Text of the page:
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Researchers find maternal nutrition before pregnancy leaves permanent marks on child’s genome

Image by Felicia Webb.

Over 10 years ago a landmark mouse study showed that a mother’s diet before and during pregnancy can change her offspring’s coat color by affecting the establishment of ‘epigenetic’ marks on the genome. It has remained unknown, however, whether such effects also occur in humans. Now, by studying naturally-occurring seasonal differences in the diet and nutritional status of women in rural Gambia, a team of researchers at the USDA/ARS Children’s Nutrition Research Center at Baylor College of Medicine and Texas Children’s Hospital and the London School of Hygiene & Tropical Medicine and Medical Research Council Unit, The Gambia found that mothers’ nutrition around the time of conception causes epigenetic changes that permanently and systemically impact their offspring. A report on their research appears today in the journal Nature Communications.

Previous research has shown that seasonal changes, during the rainy and dry seasons in rural Gambia, affect maternal nutritional status, causing infants born during the food-scarce rainy season to weigh less than those born during the dry season. In the current breakthrough, researchers showed that these seasonal variations also cause permanent changes to the child’s epigenome, which regulates the function of the genome.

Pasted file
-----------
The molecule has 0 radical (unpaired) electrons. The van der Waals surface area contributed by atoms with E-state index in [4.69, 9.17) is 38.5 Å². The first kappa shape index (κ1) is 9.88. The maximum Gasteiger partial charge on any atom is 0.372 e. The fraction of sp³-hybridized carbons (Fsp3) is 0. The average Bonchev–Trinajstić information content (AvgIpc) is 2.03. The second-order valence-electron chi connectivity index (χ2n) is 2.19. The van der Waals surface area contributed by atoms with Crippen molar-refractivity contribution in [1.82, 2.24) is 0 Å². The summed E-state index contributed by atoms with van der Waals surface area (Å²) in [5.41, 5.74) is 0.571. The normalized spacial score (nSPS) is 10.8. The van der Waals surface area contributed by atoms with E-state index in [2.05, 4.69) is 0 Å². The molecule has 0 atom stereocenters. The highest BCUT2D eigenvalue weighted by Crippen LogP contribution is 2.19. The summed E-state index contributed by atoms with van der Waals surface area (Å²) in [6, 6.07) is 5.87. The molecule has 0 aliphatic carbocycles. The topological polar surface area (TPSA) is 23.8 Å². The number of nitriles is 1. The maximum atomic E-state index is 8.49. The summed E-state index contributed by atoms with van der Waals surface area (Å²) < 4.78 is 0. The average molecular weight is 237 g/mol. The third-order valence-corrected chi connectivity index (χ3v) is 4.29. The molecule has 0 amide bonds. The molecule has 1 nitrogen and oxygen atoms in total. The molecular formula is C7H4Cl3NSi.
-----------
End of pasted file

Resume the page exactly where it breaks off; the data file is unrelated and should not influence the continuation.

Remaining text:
The research focuses on special regions of the human genome called ‘metastable epialleles’. At these regions, DNA methylation (an epigenetic mark that controls gene expression) is established in the early embryo and then maintained in various tissues during fetal development, and for the rest of life. Researchers previously found that season of conception in rural Africans is associated with DNA methylation at metastable epialleles, but it was unclear exactly how this happened.

To further investigate, a team led by Dr. Branwen Hennig at the London School of Hygiene & Tropical Medicine and Dr. Robert Waterland at Baylor conducted this prospective study to determine specifically whether maternal nutrition around the time of conception affects establishment of DNA methylation at these genomic regions in her offspring, and whether these effects indeed occur systemically.

“If you can show the same season of conception effect in multiple tissues, that indicates it must have occurred in the early embryo before the different tissues diverged along their different developmental paths,” said Waterland.

Season leaves mark

The study required measuring maternal nutritional status very early in pregnancy – potentially before the women even knew they were pregnant. To do so, over 2,000 women of childbearing age were enrolled from 34 villages in rural West Africa. They were visited monthly for one year and asked to indicate their last menstrual cycle. At the first indication of a missed cycle, a blood sample was taken to confirm pregnancy and measure 13 blood biomarkers of maternal nutritional status.